Update: This story initially listed charges against Tonya Britt Long in connection with this case, but Wake County District Attorney Lorrin Freeman said Long’s name was submitted to the grand jury by mistake, and the charges against her have been dismissed. The grand jury will review allegations against Tonya D. Long in the future, Freeman said.
Leslie McRae Dowless has been indicted on additional charges in connection with an absentee ballot investigation, Wake County District Attorney Lorrin Freeman announced Tuesday.
Dowless, 63, of Bladenboro, was charged with two counts of felony obstruction, perjury, solicitation to commit perjury, conspiracy to obstruct justice and possession of absentee ballot, according to the indictment released Tuesday.
Seven others also were indicted Tuesday in connection to the investigation of voting irregularities in the 2018 U.S. House District 9 race between Republican Mark Harris and Democrat Dan McCready. The district includes Bladen County.
Dowless (pictured) was indicted in February on three counts of charges of obstruction of justice, two counts of conspiracy to commit obstruction of justice and two counts of possession of absentee ballot.
Others listed in the indictment revealed Tuesday are:
• Lisa M. Britt: Charged with conspiracy to commit obstruction of justice, possession of absentee ballot and voting as a felon.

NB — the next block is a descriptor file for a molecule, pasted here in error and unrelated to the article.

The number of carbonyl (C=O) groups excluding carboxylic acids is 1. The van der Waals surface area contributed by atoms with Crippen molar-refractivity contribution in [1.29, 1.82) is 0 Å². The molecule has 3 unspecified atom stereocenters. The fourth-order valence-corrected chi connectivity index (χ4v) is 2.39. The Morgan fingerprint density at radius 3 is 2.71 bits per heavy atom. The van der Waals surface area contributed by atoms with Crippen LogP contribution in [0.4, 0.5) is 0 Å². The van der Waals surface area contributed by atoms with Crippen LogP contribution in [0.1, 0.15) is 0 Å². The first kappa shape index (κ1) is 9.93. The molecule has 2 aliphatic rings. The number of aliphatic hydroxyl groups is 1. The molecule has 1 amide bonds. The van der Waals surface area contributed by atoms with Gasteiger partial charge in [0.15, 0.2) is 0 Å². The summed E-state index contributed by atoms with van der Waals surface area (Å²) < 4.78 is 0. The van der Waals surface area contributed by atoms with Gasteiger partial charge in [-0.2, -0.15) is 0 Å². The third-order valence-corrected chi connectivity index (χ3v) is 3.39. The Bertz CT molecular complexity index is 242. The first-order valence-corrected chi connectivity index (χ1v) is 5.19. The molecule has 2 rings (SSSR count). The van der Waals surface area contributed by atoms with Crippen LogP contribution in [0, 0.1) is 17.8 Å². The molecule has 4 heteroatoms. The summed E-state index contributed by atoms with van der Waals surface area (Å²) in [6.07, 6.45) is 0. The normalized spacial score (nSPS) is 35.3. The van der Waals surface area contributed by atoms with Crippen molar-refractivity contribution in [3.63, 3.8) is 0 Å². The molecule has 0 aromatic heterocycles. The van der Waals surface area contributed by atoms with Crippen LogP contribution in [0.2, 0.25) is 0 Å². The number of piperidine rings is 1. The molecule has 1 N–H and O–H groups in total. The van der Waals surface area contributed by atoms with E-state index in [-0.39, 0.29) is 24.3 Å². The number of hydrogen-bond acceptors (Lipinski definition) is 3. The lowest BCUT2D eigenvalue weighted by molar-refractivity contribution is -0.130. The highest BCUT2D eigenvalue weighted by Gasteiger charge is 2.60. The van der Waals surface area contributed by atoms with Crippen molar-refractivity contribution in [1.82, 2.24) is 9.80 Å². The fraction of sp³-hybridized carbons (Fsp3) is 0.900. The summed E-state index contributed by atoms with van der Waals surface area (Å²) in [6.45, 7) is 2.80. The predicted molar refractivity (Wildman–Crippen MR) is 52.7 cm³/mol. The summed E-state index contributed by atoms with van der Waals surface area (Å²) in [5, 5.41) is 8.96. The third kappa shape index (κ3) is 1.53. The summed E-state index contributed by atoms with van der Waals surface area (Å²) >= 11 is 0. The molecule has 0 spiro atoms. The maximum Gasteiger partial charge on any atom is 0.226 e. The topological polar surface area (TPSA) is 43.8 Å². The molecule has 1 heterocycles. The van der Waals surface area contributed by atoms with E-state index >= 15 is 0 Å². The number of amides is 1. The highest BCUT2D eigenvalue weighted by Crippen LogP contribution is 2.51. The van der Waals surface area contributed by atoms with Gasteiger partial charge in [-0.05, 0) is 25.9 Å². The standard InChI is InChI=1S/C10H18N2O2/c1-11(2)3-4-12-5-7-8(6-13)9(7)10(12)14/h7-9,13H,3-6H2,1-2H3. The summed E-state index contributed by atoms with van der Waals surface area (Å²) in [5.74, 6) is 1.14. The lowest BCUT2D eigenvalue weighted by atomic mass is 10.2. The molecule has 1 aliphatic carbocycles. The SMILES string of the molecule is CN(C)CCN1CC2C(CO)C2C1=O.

• Ginger Shae Eason: Charged with conspiracy to commit obstruction of justice and possession of absentee ballot.
• Woody Darrel Hester: Charged with two counts of conspiracy to commit obstruction of justice and one count of possession of absentee ballot.
• James Singletary: Charged with conspiracy to commit obstruction of justice and one count of possession of absentee ballot.
• Jessica R. Dowless: Charged with conspiracy to commit obstruction of justice and swearing falsely.
• Kelly Hendrix: Charged with conspiracy to commit obstruction of justice and one count of possession of absentee ballot.
Freeman, the Wake County District attorney, told the News & Observer of Raleigh that additional indictments may follow.
“This is a large investigation,” Freeman told the newspaper. “It involves multiple election cycles, multiple individuals alleged to be involved in this election fraud.”
Harris led McCready by 905 votes based on unofficial returns following last November’s election. However, the State Board of Elections would not certify the result and an investigation followed. Dowless worked for Harris during the 2018 election. Harris denied knowledge of Dowless’ alleged action of collecting absentee ballots from people.
In February, the State Board called for a new election for the District 9 seat. McCready is running again and is opposed by Republican Dan Bishop. The special election is scheduled for September 10.
The absentee ballot fraud that occurred in the 9th Congressional District effectively disenfranchised voters in that district.
“North Carolina voters should be confident that state officials will continue to be vigilant and pursue any individuals or organizations that attempt to undermine our elections,” said Karen Brinson Bell, who is the executive director of the State Board of Elections. “Democracy is best served by holding those who attempt to thwart it accountable.”